Movie Review: Transformers: Dark of the Moon 3D

Admittedly, I do not fit the demographic that Transformers: Dark of the Moon 3D is aiming for. I’m not a 14-17 year old boy and while I did grow up watching the Transformers cartoon series, it carries far less nostalgic value for me than it does for my younger brother (or my husband, who are 32 and 33, respectively). I should also mention – just so you know where I stand – I didn’t care much for the first Transformers film and my feelings for Transformers: Revenge of the Fallen range somewhere between complete indifference to outright hostility.

Having said that, it will not surprise you to learn that I did not enjoy the third installment of the Hasbro Toy-based, Michael Bay-directed film franchise.

In a nutshell, I found T:DotM 3D to be a bloated, boring, over-long – albeit glossy – mess. A bombardment of visual spectacle so slick, the experience of watching it felt like enduring a 2 and a half hour commercial for cars, lipgloss and C4. The film seems to operate on just two, broad levels –  vacillating between fatigue-inducing (and often unnecessary) exposition and balls-out, action sequences (which are occasionally peppered with ramped down slow-mo and melodramatic musical accompaniment) that are so relentless, they actually caused my brain to shut down from sensory overload. I’m not sure how you go about making something thrilling – like say,  a battle between an alien race of robots – and render it dull, but there I was, bored and praying for a merciful end.

But what was the film about, you may be asking? I will do my best to break it down, but it won’t be easy. T:DotM 3D begins with a robot battle between the Decepticons and Autobots – during which a robot-driven ship crashes on the Earth’s moon. Apparently this happened in 1961, because President Kennedy is informed of this crash by NASA and he wants to haul ass to the moon post haste before the Soviets are able to reach it and get their hands on the alien technology…or something. This lengthy set up is followed by a re-enactment of the 1969, Apollo 11 Lunar Landing – replete with Forest Gump-ian special effects featuring archival footage of Presidents Kennedy and Nixon – to establish a fictional explanation for the historical event.

We are soon introduced to Sam Witwicky’s new girlfriend’s ass new girlfriend, Carly ( Not Megan Fox Rosie Huntington-Whiteley) and re-acquainted with Sam himself (played by Shia LaBeouf) – an unemployed, college graduate with a strong sense of self-entitlement and an inexplicable gift for wooing ridiculously hot women. Sam finds the prospect of job-hunting to be a lackluster endeavor – he’s a hero, having saved the world (THE WORLD!) twice now – though he soldiers on to earn the respect of Carly, who is extremely gainfully employed as the curator for Dr. Dreamy’s (Patrick Dempsey) car collection.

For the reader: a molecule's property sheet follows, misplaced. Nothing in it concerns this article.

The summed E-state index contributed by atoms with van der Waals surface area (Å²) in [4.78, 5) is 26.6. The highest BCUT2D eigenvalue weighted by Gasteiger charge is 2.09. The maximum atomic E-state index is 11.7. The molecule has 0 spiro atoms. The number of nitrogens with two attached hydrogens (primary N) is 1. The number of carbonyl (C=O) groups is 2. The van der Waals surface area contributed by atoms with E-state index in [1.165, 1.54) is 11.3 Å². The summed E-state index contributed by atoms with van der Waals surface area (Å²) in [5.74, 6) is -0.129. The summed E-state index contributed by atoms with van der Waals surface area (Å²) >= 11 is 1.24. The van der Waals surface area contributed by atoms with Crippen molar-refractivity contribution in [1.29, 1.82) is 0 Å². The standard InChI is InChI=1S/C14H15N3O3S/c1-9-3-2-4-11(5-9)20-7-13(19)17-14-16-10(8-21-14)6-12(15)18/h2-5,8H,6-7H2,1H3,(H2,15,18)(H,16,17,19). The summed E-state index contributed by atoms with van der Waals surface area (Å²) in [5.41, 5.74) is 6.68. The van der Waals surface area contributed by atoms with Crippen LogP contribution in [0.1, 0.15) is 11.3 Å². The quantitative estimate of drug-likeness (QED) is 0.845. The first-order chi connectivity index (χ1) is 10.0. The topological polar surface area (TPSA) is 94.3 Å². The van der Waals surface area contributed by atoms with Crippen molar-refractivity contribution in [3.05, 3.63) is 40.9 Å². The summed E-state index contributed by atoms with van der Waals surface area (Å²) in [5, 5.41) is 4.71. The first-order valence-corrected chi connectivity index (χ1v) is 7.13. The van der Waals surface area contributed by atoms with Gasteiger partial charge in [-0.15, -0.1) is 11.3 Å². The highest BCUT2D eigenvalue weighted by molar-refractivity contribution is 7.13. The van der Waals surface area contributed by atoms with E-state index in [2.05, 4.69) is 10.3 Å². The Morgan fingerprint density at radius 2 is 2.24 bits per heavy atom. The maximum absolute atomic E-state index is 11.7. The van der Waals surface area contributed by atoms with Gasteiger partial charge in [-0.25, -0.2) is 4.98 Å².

Sam Witwicky’s parents show up for no real reason while Sam suffers through countless job interviews for work which is beneath a hero such as himself, before landing a position as John Malkovich’s (John Malkovich) mail-runner. During his brief employ, Sam is approached by fellow employee Mr. Wang (Ken Jeong) who recognizes him (he’s a HERO!) and attempts to warn him – in a strangely violent way, about something or other, evil robots probably – in the men’s restroom, resulting in a knee-slapping scene which leaves Mr. Wang sweaty, pants-less and ruffled, appearing to have engaged in a passionate tryst with Mr. Witwicky because Michael Bay has yet to meet a stereotype or homophobic joke that he didn’t find hilarious.

And here is where I can no longer break things down in a sensible way. The rest of the film unfolds in a series of car chases and fight scenes and clandestine military meetings. This is followed by robot fights and running and explosions and fire and slo-mo and robots having heart-to-hearts about the survival of their race. We are also treated to a round of romantic misunderstandings and parental advice/humor – followed by even more running, fighting, ill-conceived rescue missions, the intricacies of alien robot politics and subsequent betrayal, white outfits, more explosions, architectural damage and swelling, orchestral music set to images of burning things. It goes on and on like this and I swear to god, I just saw the thing last night and I don’t remember what it was actually about.

The newest Transformers film does feature some impressive CGI, but the onslaught of special effects and extravagant action sequences nullifies their potency – which sort of explains how I feel about the entire film. Anything enjoyable that could be mined from viewing it gets smothered by it’s own excess – it was too much – and too much of anything (whether good or bad) is just bad.

{I did make a number of observations – which are probably interesting only to me – that you can read here:

– Robots are machines and as such have no use for capes.

– They also don’t need beards or any other simulacrum of facial hair.

– In Michael Bay’s films, there are only two kinds of women:  pin-ups or punchlines.

– Carly’s penchant  for wearing a shit-ton of make up is rivaled only by her love for white clothing. Her commitment to wearing white is so steadfast and true that even after being kidnapped, she still has a stash of like, three more white outfits to change into – none of which are ever soiled, even during epic robot battles.

by Jane Almirall

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